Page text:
On Two Acres In Town
I'd much rather read than write so it's not much of a blog...
Tuesday, July 1, 2014
Sunday, June 8, 2014
I couldn't find a photo of a munk eating an immature, green tomato, probably because no one would expect to see it. I couldn't believe it myself yesterday when I found a half-eaten tomato in the garden. I noticed two missing on the plants, one Stupice and one Rutgers, and I found the second under the lovage.
At least I think I trapped the culprit late yesterday and took it over to the owls at Green Lakes. There's no sign of predation this morning and the eggplant I set out yesterday look lovely.
The usual #1 garden enemy, the deer, have been oddly absent in recent weeks and the one groundhog we saw briefly seems to have moved on.
Still I'm keeping the possibility of a screened garden in mind.
Saturday, May 31, 2014
Thursday, May 15, 2014
May, 14: by far the earliest date on which I have set out tomatoes.
They're only four cherry tomato plants set out in pots but they're planted where they're meant to grow: two different red varieties (Gardener's Sweetheart, a grape, and Fox Cherry) and two Indigo Rose the fruit of which I can't wait to see for myself.
The remaining pots are cleaned and ready. Now I wait for seedlings I ordered from Lazy Ox Farm in Missouri because I just couldn't grow tomatoes without including two of my favorites, Jaune Flamme and Snow White.
Saturday, May 10, 2014
I can't believe how my mindset has swung 180º in less than a week. I can't believe I can look out back and see Stupice seedlings and a big pot of nasturtiums this morning when a week ago I'd all but given up on a garden.
I went to the farmers' market last Saturday and as I stood at the Forty Weight Coffee table talking to Andrew, I glanced at a sign in the stall next to him. It listed the varieties of tomato seedlings they were selling including Stupice!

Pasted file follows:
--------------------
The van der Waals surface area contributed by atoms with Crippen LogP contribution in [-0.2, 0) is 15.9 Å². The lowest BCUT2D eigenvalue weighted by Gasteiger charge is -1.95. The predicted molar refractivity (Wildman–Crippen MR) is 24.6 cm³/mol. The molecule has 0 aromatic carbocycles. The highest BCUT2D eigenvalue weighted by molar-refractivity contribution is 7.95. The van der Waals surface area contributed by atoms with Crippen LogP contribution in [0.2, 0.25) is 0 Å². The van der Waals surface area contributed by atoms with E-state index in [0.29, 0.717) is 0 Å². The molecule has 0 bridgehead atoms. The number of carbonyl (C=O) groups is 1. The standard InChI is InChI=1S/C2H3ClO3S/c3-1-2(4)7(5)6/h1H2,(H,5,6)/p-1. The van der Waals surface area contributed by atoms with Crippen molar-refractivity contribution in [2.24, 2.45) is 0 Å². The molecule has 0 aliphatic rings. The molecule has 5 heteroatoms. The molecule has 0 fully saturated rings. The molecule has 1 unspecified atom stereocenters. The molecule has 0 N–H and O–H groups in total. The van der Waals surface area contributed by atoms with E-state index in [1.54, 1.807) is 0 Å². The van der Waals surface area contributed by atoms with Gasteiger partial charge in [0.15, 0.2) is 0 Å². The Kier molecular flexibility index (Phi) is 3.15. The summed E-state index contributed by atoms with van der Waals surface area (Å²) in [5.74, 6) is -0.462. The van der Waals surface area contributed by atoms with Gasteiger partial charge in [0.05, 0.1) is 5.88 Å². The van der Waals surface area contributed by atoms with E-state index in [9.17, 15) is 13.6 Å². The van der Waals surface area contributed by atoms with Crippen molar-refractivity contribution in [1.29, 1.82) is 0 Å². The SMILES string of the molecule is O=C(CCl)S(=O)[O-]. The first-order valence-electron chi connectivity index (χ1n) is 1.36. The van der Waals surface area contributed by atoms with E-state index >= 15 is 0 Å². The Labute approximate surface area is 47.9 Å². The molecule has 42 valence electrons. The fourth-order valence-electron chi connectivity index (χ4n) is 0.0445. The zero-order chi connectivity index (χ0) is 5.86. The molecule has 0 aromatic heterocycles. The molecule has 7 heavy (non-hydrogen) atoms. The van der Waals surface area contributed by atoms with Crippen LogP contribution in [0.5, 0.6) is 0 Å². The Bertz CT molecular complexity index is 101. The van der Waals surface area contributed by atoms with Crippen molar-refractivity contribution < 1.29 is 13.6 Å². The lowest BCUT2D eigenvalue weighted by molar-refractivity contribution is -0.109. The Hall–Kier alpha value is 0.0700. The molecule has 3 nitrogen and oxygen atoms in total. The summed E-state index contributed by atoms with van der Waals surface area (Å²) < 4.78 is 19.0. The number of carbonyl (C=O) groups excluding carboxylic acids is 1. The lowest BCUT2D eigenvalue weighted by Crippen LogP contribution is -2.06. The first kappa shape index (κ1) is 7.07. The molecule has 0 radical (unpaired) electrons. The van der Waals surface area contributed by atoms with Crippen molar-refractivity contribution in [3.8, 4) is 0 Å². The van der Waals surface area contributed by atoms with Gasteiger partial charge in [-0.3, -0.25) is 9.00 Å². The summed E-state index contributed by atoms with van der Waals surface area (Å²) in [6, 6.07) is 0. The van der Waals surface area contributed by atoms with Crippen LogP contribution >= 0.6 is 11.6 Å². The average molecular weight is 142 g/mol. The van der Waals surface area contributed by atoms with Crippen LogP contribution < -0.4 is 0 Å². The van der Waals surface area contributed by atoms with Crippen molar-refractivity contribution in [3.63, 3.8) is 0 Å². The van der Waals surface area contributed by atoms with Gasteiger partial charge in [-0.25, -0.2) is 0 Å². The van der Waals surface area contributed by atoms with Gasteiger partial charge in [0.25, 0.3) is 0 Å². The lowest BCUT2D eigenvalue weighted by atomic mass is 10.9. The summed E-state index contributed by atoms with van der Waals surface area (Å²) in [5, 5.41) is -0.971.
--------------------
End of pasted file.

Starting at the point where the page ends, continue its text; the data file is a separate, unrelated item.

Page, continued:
I went back to the Thursday market and spent a good bit of time talking to Jamie (Wyllie Fox Farm) about seedlings. I came home with a flat of 18 which should be sufficient but I will be going back next week for some additional cherry tomato varieties and a striped eggplant called Listada De Gandia.
Jamie expects to have some nasturtiums in a week or so but I couldn't resist a big pot of three varieties from the only vendor who had them yesterday.
Tuesday, April 29, 2014
Saturday, April 19, 2014
In an effort to avoid doing what I usually do, I'm taking a moment to finish what I started regarding cheesecake.
I made a cheesecake this week but cut it up before I thought to take a photo. This is at least a fairly good image of the texture, light and perfectly dry the way I like it with a lovely touch of vanilla and lemon.
Tuesday, April 1, 2014
Saturday, March 22, 2014
McCall's Cooking School, circa 1975?
I'm going through old recipe files. This one has been haunting me since I pulled it out a few weeks ago.
Many years ago I think I made it twice before I found a recipe I liked better for the filling but I continued to use the Lindy's version for the crust. I have never liked a graham cracker crust for cheesecake. Who's idea was that I'd like to know.
The recipe I use for the filling is one that the Family Circle test kitchen called "Our Finest Cheesecake" and is attributed to John Clancy, author of "John Clancy's Baking Book". I like it because the cake is lighter and drier than most.
1.5 lb. cream cheese, room temperature
1-1/4 cups sugar (or less)
1/4 tsp. salt
6 eggs, separated, room temperature
1 pint sour cream
1/3 cup all-purpose flour
2 tsp. pure vanilla extract
Grated rind of 1 lemon
Juice of 1/2 lemon